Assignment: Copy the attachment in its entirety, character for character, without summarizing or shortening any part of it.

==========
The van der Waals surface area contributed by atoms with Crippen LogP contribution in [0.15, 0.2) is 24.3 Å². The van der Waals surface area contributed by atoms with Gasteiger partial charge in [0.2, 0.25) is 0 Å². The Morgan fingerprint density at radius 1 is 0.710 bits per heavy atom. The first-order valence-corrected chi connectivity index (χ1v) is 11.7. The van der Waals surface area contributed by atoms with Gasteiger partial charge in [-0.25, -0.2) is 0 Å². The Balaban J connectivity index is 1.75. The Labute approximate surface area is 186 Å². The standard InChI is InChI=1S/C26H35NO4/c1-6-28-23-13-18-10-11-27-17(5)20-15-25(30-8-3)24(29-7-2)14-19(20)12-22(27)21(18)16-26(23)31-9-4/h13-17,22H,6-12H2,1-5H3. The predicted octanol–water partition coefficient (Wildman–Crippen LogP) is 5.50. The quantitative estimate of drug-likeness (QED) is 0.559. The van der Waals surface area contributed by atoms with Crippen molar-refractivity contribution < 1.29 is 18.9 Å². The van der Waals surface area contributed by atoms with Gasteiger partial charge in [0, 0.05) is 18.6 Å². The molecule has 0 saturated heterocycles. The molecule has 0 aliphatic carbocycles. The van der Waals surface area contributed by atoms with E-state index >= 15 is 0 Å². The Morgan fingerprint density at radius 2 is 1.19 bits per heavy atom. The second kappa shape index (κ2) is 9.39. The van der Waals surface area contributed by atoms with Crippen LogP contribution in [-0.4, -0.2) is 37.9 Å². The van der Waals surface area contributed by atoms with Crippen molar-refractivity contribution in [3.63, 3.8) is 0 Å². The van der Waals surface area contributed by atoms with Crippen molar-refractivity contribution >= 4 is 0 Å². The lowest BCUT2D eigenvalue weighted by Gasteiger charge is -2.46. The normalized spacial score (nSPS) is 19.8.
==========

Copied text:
The van der Waals surface area contributed by atoms with Crippen LogP contribution in [0.15, 0.2) is 24.3 Å². The van der Waals surface area contributed by atoms with Gasteiger partial charge in [0.2, 0.25) is 0 Å². The Morgan fingerprint density at radius 1 is 0.710 bits per heavy atom. The first-order valence-corrected chi connectivity index (χ1v) is 11.7. The van der Waals surface area contributed by atoms with Gasteiger partial charge in [-0.25, -0.2) is 0 Å². The Balaban J connectivity index is 1.75. The Labute approximate surface area is 186 Å². The standard InChI is InChI=1S/C26H35NO4/c1-6-28-23-13-18-10-11-27-17(5)20-15-25(30-8-3)24(29-7-2)14-19(20)12-22(27)21(18)16-26(23)31-9-4/h13-17,22H,6-12H2,1-5H3. The predicted octanol–water partition coefficient (Wildman–Crippen LogP) is 5.50. The quantitative estimate of drug-likeness (QED) is 0.559. The van der Waals surface area contributed by atoms with Crippen molar-refractivity contribution < 1.29 is 18.9 Å². The van der Waals surface area contributed by atoms with Gasteiger partial charge in [0, 0.05) is 18.6 Å². The molecule has 0 saturated heterocycles. The molecule has 0 aliphatic carbocycles. The van der Waals surface area contributed by atoms with E-state index >= 15 is 0 Å². The Morgan fingerprint density at radius 2 is 1.19 bits per heavy atom. The second kappa shape index (κ2) is 9.39. The van der Waals surface area contributed by atoms with Crippen LogP contribution in [-0.4, -0.2) is 37.9 Å². The van der Waals surface area contributed by atoms with Crippen molar-refractivity contribution in [3.63, 3.8) is 0 Å². The van der Waals surface area contributed by atoms with Crippen molar-refractivity contribution >= 4 is 0 Å². The lowest BCUT2D eigenvalue weighted by Gasteiger charge is -2.46. The normalized spacial score (nSPS) is 19.8.